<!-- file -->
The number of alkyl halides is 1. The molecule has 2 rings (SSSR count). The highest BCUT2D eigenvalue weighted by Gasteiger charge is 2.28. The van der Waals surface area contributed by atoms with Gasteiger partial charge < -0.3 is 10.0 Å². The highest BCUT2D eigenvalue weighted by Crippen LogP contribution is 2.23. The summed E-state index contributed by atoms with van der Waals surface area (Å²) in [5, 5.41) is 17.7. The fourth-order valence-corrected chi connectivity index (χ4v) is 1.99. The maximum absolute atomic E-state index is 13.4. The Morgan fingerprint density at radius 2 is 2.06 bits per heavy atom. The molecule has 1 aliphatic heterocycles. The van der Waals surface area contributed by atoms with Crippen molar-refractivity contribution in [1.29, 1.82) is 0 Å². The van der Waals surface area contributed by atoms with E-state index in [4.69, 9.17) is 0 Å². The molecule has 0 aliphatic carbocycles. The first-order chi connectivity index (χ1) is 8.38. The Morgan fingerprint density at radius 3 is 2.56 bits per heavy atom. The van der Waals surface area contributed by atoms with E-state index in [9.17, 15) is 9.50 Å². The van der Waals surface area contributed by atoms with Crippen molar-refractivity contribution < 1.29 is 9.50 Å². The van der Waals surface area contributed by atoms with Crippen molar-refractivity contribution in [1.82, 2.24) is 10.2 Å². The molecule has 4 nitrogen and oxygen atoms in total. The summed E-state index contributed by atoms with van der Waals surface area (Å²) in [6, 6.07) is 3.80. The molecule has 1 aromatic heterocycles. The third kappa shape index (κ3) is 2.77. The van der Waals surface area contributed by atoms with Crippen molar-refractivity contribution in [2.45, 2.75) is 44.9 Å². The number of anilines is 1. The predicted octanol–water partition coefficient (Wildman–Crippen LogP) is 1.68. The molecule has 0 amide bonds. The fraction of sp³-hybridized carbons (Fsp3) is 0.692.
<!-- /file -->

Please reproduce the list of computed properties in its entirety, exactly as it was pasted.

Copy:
The number of alkyl halides is 1. The molecule has 2 rings (SSSR count). The highest BCUT2D eigenvalue weighted by Gasteiger charge is 2.28. The van der Waals surface area contributed by atoms with Gasteiger partial charge < -0.3 is 10.0 Å². The highest BCUT2D eigenvalue weighted by Crippen LogP contribution is 2.23. The summed E-state index contributed by atoms with van der Waals surface area (Å²) in [5, 5.41) is 17.7. The fourth-order valence-corrected chi connectivity index (χ4v) is 1.99. The maximum absolute atomic E-state index is 13.4. The Morgan fingerprint density at radius 2 is 2.06 bits per heavy atom. The molecule has 1 aliphatic heterocycles. The van der Waals surface area contributed by atoms with Crippen molar-refractivity contribution in [1.29, 1.82) is 0 Å². The van der Waals surface area contributed by atoms with E-state index in [4.69, 9.17) is 0 Å². The molecule has 0 aliphatic carbocycles. The first-order chi connectivity index (χ1) is 8.38. The Morgan fingerprint density at radius 3 is 2.56 bits per heavy atom. The van der Waals surface area contributed by atoms with E-state index in [9.17, 15) is 9.50 Å². The van der Waals surface area contributed by atoms with Crippen molar-refractivity contribution < 1.29 is 9.50 Å². The van der Waals surface area contributed by atoms with Crippen molar-refractivity contribution in [1.82, 2.24) is 10.2 Å². The molecule has 4 nitrogen and oxygen atoms in total. The summed E-state index contributed by atoms with van der Waals surface area (Å²) in [6, 6.07) is 3.80. The molecule has 1 aromatic heterocycles. The third kappa shape index (κ3) is 2.77. The van der Waals surface area contributed by atoms with Crippen molar-refractivity contribution in [2.45, 2.75) is 44.9 Å². The number of anilines is 1. The predicted octanol–water partition coefficient (Wildman–Crippen LogP) is 1.68. The molecule has 0 amide bonds. The fraction of sp³-hybridized carbons (Fsp3) is 0.692.